When the coronavirus pandemic broke out last year, it had a major impact on the entertainment industry. Film and television productions were forced to close, delaying projects for health and safety reasons. But for Disney’s next animated film, Raya and the Last Dragon, Pandemic didn’t stop production, it just went from studio work to over 450 houses. According to producer Osnat Shurer, while this transition has brought its own challenges, there are also surprising positives to making a film from home – and even life has imitated art.
Shurer explained how the need to complete the film remotely improved the work habits of those involved and increased trust between team members.
It felt to me like a social study, which I thought a lot about because all the production came from over 450 households, and, you know, we talked about the technological challenges, the breakthroughs we had to have and things like that, Schurer said. And I think we’ve discovered some very interesting things, like B. that you can sit in front of this thing effectively and intelligently and function in a useful way. So we have to detach from our days in a different way. We ended the day at 6:30 p.m., the directors and I don’t go out to dinner with the family after 6:30 p.m. in our last year of production, for example, but we did it because we knew we had to do it in this format. And a decent lunch and break in any part of the day. We’re all in love with it. It turns out that you can create a better work-life balance even when you’re directing or producing a great animated film, and that’s something we want to continue.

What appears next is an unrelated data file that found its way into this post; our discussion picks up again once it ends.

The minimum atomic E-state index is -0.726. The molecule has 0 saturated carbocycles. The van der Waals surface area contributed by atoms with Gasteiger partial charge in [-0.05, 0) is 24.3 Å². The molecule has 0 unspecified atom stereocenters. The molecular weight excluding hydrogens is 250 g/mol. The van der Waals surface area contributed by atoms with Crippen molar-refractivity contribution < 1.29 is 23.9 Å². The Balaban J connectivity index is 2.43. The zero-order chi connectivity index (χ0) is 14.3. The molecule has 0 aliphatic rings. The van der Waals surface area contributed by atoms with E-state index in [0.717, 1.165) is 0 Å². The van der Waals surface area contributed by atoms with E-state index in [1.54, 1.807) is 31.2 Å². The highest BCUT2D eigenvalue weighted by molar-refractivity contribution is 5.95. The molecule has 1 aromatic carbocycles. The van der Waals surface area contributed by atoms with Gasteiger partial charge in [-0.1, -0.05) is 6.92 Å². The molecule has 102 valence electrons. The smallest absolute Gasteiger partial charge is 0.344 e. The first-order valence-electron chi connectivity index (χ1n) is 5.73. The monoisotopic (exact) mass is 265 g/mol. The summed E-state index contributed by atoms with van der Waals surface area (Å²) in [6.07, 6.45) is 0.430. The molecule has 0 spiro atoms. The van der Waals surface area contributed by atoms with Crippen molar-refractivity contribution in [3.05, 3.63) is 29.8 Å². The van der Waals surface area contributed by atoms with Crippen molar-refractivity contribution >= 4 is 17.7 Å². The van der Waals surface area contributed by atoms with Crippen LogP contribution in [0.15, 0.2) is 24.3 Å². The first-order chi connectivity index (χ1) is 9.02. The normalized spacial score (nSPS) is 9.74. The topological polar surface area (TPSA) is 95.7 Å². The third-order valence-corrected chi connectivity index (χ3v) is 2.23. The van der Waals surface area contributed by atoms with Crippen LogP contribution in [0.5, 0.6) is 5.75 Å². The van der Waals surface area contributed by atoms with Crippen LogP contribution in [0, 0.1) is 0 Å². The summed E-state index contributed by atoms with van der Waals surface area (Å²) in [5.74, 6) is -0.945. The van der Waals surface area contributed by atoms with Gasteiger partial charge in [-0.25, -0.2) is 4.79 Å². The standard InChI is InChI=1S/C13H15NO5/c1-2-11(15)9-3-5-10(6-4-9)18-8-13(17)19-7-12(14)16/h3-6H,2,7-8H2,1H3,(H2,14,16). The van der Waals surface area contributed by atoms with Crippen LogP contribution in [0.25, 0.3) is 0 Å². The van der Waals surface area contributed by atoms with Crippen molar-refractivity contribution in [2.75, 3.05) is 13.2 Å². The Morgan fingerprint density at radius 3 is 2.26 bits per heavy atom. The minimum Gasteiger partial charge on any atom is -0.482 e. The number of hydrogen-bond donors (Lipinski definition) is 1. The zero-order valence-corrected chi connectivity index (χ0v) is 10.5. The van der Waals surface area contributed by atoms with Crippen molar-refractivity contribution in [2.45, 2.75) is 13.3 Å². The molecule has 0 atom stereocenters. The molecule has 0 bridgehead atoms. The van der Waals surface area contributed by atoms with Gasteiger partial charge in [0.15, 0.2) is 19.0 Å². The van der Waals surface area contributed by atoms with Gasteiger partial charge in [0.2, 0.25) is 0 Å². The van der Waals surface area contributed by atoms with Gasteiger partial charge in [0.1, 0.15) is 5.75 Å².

She went on to say that there were situations where, on the one hand, we couldn’t be in the same room together, which is very important to us; On the other hand, we’re in each other’s house, you know, kids are running, and cats are on the shelf, and the dogs at least want to jump first, or if someone’s dog and the other 50 cans start barking, they start barking, and all the dogs in all of Los Angeles start barking, but there’s a certain intimacy and familiarity that that brings.
She also explained that by working separately, the team must learn to trust and delegate like never before, which in a way mimics the story of Raya and the Last Dragon, where trust is a central theme of the film.
And the other thing that’s really interesting is that this format has forced us to delegate a lot more than any of us have done in the past. This means we trust each other far more than we should, she explained. Life imitates the art of bringing our A game, our A+ game to the table, even though we can’t go to the theater to see that wonderful little thing they did in the corner because we go on the iPad, everybody brought it in and made it go higher, and then when they’re done, people will talk about how they felt confident and it made them go even higher in their game. And we took out some of the ratings that we normally have and just trusted the artists to work with it. It was our duty as leaders to give a very clear note to tell them exactly what we wanted. But people have risen, and we want to keep it that way.
Raya and the last dragon comes out on the 5th. Mars in theaters and Disney+ Premier Accesses.